Last week after the “official” election results were announced my daughter, Crystal, posted an interesting thought on Facebook.  “Now, the real work can begin!!”

Indeed, there is MUCH to be done.   For me, that work begins with reflections on the new lessons we have all learned over the previous four years, about ourselves as a nation and as individuals within that nation.  One of the foremost lessons is about our relationships with our BFF’s, parents, and others whom we hold near and dear.

I have personally learned that many of my siblings (by other mothers) are or have been quite naïve and almost simplistic in their views of the nature of human beings.  Nevertheless, reading a sibling’s blog yesterday reminded me of how many are truly suffering with the grief and pain of loosing family members and close friends due to political or ideological differences.  Who knows, you may be one of them.

Now, with a time of food and fellowship just around the corner, some discover that those whom they have shared bread with for years (or even a lifetime), will no longer speak or converse with them at all as a consequence of the overtly divisive climate that has been made manifest in our common life.  It is sad and painful to acknowledge.  But I want to assure you that there is always a lesson to be learned as we journey through life…and THIS is a lesson indeed.  “Blood may be thicker than water, but the spirit of the heart binds us to one another.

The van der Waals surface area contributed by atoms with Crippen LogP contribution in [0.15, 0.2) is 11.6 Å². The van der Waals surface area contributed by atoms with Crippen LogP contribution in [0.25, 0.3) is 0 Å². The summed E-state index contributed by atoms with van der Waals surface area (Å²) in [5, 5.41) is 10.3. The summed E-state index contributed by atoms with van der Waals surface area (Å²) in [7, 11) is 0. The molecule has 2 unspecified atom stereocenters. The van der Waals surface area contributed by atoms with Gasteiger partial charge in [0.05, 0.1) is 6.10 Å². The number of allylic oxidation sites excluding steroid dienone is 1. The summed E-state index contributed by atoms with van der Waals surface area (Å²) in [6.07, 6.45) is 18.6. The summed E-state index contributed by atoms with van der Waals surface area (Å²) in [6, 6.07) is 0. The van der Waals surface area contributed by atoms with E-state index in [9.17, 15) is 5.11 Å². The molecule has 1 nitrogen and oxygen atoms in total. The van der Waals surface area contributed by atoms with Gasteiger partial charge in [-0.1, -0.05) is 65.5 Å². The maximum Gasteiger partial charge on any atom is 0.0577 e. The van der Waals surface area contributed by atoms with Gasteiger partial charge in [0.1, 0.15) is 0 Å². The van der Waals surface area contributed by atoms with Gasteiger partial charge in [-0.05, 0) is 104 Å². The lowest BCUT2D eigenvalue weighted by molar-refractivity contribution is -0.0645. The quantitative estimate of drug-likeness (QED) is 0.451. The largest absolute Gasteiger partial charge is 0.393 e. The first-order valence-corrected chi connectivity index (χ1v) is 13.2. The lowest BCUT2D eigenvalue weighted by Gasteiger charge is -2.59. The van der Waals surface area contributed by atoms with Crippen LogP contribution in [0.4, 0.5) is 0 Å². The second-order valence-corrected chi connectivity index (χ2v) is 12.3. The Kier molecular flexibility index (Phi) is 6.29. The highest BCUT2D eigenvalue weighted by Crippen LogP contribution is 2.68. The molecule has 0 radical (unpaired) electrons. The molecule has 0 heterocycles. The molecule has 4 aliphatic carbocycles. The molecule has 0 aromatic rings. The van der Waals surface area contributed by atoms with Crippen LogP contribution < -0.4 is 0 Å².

While reading my brother, John’s laments about his loss of personal and familial ties, I recalled an experience from the life of Jesus of Nazareth which could shed some meaningful light on what he and many may be experiencing.

In the third chapter of Mark, Jesus has been teaching something different from the religious establishment of his day.  Additionally, his teachings are accompanied by acts that are truly amazing.  Some of the religious elite slander him openly suggesting that he is aligned with Satan and not God.  So many people surround his home for hearing and healing, that the local folks start talking and his own family thinks he has gone a bit loco and must be protected from the crowds.  They need to stop him from acting this way.  The text says: